When Woodland up picked his head and watched his tee shot at the 14th, he knew his under-par round was gone. Knowing he needed a perfect strike down the left side in the left-to-right gale, Woodland came up and out of it just enough to send it moving right. Before he saw it land, Woodland stuck out his right hand and asked Yarbrough for another ball.

“The toughest shot out there for me today,” Woodland said of the tee shot at 14.

He was out of bounds right, but his next one went in the other direction, a double-cross that came to rest in knee-high rough perhaps 50 yards left of the fairway. Fortunately for Woodland, the Open Championship attracts an abundantly passionate crowd, so when he cleared the sand dune some 200 yards from the tee, what he saw was a healthy group of people gathered in a semi-circle. His ball had been found. That was the good news. The bad news: Woodland needed to swing a lob wedge as hard as possible to advance it 60 yards.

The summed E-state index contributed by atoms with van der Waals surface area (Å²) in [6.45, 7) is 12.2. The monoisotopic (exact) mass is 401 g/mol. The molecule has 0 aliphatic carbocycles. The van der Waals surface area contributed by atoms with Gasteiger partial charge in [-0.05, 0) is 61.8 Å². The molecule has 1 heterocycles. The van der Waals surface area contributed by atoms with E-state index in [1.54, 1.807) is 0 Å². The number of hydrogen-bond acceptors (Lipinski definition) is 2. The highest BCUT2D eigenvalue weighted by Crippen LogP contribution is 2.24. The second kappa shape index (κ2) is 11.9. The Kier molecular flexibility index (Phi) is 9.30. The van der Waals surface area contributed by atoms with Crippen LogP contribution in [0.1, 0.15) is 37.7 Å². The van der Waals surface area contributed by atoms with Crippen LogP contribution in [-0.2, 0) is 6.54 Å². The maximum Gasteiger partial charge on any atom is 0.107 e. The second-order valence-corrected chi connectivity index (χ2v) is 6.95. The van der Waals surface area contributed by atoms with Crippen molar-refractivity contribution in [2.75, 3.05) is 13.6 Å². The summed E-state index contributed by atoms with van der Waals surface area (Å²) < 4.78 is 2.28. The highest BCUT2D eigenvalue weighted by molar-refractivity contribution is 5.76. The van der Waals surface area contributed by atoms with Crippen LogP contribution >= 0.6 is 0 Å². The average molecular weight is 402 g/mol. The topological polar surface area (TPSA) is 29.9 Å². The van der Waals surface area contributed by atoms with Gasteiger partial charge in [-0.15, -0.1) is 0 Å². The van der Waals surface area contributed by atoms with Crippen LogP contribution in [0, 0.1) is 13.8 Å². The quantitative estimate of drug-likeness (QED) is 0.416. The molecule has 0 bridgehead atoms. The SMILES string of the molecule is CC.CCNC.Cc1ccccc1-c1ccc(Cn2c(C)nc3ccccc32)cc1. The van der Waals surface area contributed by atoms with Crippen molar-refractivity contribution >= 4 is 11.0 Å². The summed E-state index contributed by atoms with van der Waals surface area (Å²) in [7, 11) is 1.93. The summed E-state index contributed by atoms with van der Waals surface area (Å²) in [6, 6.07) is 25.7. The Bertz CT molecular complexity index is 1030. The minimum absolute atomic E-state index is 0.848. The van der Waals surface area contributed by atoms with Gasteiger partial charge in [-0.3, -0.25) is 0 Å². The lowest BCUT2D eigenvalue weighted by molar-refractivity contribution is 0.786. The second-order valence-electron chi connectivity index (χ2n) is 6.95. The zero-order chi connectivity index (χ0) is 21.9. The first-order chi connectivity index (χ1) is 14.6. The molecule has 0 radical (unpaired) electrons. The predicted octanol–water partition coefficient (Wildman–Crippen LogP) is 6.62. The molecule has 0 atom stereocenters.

Woodland handled that, but by now he was four strokes into the hole and still a mile away. He would need four more and when the triple-bogey was complete, visions of a sub-par round were dashed. It was serious hang-on time, what with the wind busting into his face and the rain coming down in torrents. He busted a driver and a 3-iron to make a 3-foot birdie putt at the 496-yard, par-4 15th, but bogeys at the par-3 16th and par-4 17th left him with a round of 74.

True, he had moved up slightly, going from T-59 to T-43 at the signing of his card, but Woodland had done his yeoman work against the worst of the weather. Within a short time things would calm down, birdies would again start falling, and no one was expecting the leaders to back it up that much.

At 7 over, Woodland would be far from the lead.

Truth is, though, he had proven on this most miserable of days that he was closer to understanding this links business than he was a few days earlier.